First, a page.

Beyond a Buzzword
Though “culture” has received renewed, the emphasis on culture has been a core component of Vault’s strategic and operational focus since the firm’s inception. Organizations that make this investment in culture—in their people, processes, and core values—during ordinary times are more prepared to be resilient through challenges and uncertainty. Perhaps most importantly, a strong culture contributes to an environment where employees feel supported and motivated at work, which impacts client satisfaction, too.
Culture & Core Values Go Hand-in-Hand
For organizations that are starting to approach their cultures with more intention, Vault’s Outsourced HR team cautions against looking to other companies for inspiration instead of looking inward first. Clarifying your goals, identity, and values is paramount to establishing a relevant culture. Observing how firms define their culture can be useful—such as their customer service values, service delivery, or management styles. However, “creating a culture” is not as simple as a task to be checked off a to-do list or borrowed from someone else.
“I believe in an authentic culture, but it’s important to know it can’t just be copied from someone else because you have to live it,” says HR Director, Kendra Janevski, SPHR, SHRM-SCP.
Vault relied not only on its leaders but its entire team to define the core values and culture that each person upholds. These core values include accountability, flexibility, collaboration, appreciation, and a drive for excellence. Every Vaulter brings an appetite for learning and growing—and is willing to be accountable and collaborative to accomplish that. With those shared values and attitudes, a sense of collective ownership of the team culture became a central part of the Vault working environment.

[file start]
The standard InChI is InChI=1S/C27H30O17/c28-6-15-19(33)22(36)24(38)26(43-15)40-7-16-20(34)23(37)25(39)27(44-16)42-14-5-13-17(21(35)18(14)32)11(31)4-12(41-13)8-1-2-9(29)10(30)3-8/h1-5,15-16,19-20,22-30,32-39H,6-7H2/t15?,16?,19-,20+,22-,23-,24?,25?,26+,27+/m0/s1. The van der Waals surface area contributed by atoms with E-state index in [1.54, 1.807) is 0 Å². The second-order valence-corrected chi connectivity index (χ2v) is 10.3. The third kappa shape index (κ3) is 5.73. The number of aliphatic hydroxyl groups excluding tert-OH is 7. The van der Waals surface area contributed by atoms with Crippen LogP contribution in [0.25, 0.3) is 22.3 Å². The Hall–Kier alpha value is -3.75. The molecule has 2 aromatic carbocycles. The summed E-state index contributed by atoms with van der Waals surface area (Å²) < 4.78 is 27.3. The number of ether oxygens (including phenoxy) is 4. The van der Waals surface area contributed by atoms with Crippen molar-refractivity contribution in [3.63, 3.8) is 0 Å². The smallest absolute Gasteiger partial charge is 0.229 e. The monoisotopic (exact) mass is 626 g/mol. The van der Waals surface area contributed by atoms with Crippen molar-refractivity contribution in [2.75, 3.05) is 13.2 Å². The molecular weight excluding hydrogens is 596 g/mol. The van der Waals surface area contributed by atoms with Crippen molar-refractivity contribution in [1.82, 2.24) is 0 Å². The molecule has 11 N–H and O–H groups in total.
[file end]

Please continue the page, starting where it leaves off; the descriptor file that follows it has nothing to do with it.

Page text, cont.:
“A lot of companies discuss who owns culture.” Janeviski reminds us, “Whose responsibility is it? Everyone’s.”
Even when a firm’s culture is aligned with its core values and represents the big picture of where the team wants to go, being accountable to that culture often brings challenging moments. A strong organizational culture can help support many strategic goals at once, but it does not solve every problem. Promoting a supportive and collaborative culture where learning and hard work are rewarded accordingly is attractive to newly hired employees—but will they still feel aligned with the company’s goals and culture if the economic outlook changes?
It is also important to realize the limits that fun office perks and financial benefits can have in creating a strong culture. They may even distract from more significant conversations and decisions around culture. While offering fun experiences and incentives that keep employees excited to do their best work is important, thinking about culture in terms of tangible rewards is only one aspect of it.
A Living, Breathing Project
Because a firm’s culture must be broader than a particular moment in its life cycle, continuously evaluating and measuring culture is critical to its long-term success. With a people-first culture, the strategic goals a firm pursues become more realistic because motivated, supported, and prepared teams are collaborating to accomplish them.
Engagement surveys can help with understanding the alignment (or lack thereof) between employee engagement and happiness. Methodically-crafted questions and statements can help firms understand how employees feel and how best to use that data to make the appropriate changes. To that end, engagement surveys need to assess how closely the organization’s core values align with the culture.
Making this surveying a regular and transparent practice demonstrates that commitment to culture is a priority. In addition, finding opportunities to connect with employees about their working environment and whether it is a good fit for them can be a useful way of gathering additional data, even if the questions asked are not explicitly about culture.
Culture matters in both ordinary times and extraordinary ones. Organizations that see culture’s importance and align their culture to their core values, listen for feedback, and adjust accordingly will be better prepared to weather the inevitable storms.